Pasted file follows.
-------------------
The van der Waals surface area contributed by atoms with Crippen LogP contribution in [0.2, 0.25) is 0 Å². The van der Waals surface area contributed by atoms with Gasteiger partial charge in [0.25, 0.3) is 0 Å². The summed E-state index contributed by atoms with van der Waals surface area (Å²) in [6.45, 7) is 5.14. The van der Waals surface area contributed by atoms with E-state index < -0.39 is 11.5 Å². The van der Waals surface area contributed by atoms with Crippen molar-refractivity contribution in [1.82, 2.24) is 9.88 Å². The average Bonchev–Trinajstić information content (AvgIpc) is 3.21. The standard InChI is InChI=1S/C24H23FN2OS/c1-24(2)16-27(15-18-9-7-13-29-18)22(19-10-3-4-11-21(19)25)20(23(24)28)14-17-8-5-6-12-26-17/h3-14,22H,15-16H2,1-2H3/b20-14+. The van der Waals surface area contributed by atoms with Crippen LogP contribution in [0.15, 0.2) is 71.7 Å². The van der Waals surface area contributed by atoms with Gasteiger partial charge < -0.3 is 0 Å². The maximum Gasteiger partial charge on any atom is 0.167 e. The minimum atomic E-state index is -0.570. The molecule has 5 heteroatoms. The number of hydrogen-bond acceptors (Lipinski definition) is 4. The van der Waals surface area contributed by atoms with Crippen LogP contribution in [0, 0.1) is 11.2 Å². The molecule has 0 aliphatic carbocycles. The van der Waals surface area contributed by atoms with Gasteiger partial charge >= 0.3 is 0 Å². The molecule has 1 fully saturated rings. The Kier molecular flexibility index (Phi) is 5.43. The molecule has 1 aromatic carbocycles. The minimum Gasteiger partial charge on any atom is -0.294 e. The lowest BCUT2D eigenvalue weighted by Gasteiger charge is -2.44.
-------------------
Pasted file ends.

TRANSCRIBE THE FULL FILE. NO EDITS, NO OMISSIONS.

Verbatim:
The van der Waals surface area contributed by atoms with Crippen LogP contribution in [0.2, 0.25) is 0 Å². The van der Waals surface area contributed by atoms with Gasteiger partial charge in [0.25, 0.3) is 0 Å². The summed E-state index contributed by atoms with van der Waals surface area (Å²) in [6.45, 7) is 5.14. The van der Waals surface area contributed by atoms with E-state index < -0.39 is 11.5 Å². The van der Waals surface area contributed by atoms with Crippen molar-refractivity contribution in [1.82, 2.24) is 9.88 Å². The average Bonchev–Trinajstić information content (AvgIpc) is 3.21. The standard InChI is InChI=1S/C24H23FN2OS/c1-24(2)16-27(15-18-9-7-13-29-18)22(19-10-3-4-11-21(19)25)20(23(24)28)14-17-8-5-6-12-26-17/h3-14,22H,15-16H2,1-2H3/b20-14+. The van der Waals surface area contributed by atoms with Crippen LogP contribution in [0.15, 0.2) is 71.7 Å². The van der Waals surface area contributed by atoms with Gasteiger partial charge < -0.3 is 0 Å². The maximum Gasteiger partial charge on any atom is 0.167 e. The minimum atomic E-state index is -0.570. The molecule has 5 heteroatoms. The number of hydrogen-bond acceptors (Lipinski definition) is 4. The van der Waals surface area contributed by atoms with Crippen LogP contribution in [0, 0.1) is 11.2 Å². The molecule has 0 aliphatic carbocycles. The van der Waals surface area contributed by atoms with Gasteiger partial charge >= 0.3 is 0 Å². The molecule has 1 fully saturated rings. The Kier molecular flexibility index (Phi) is 5.43. The molecule has 1 aromatic carbocycles. The minimum Gasteiger partial charge on any atom is -0.294 e. The lowest BCUT2D eigenvalue weighted by Gasteiger charge is -2.44.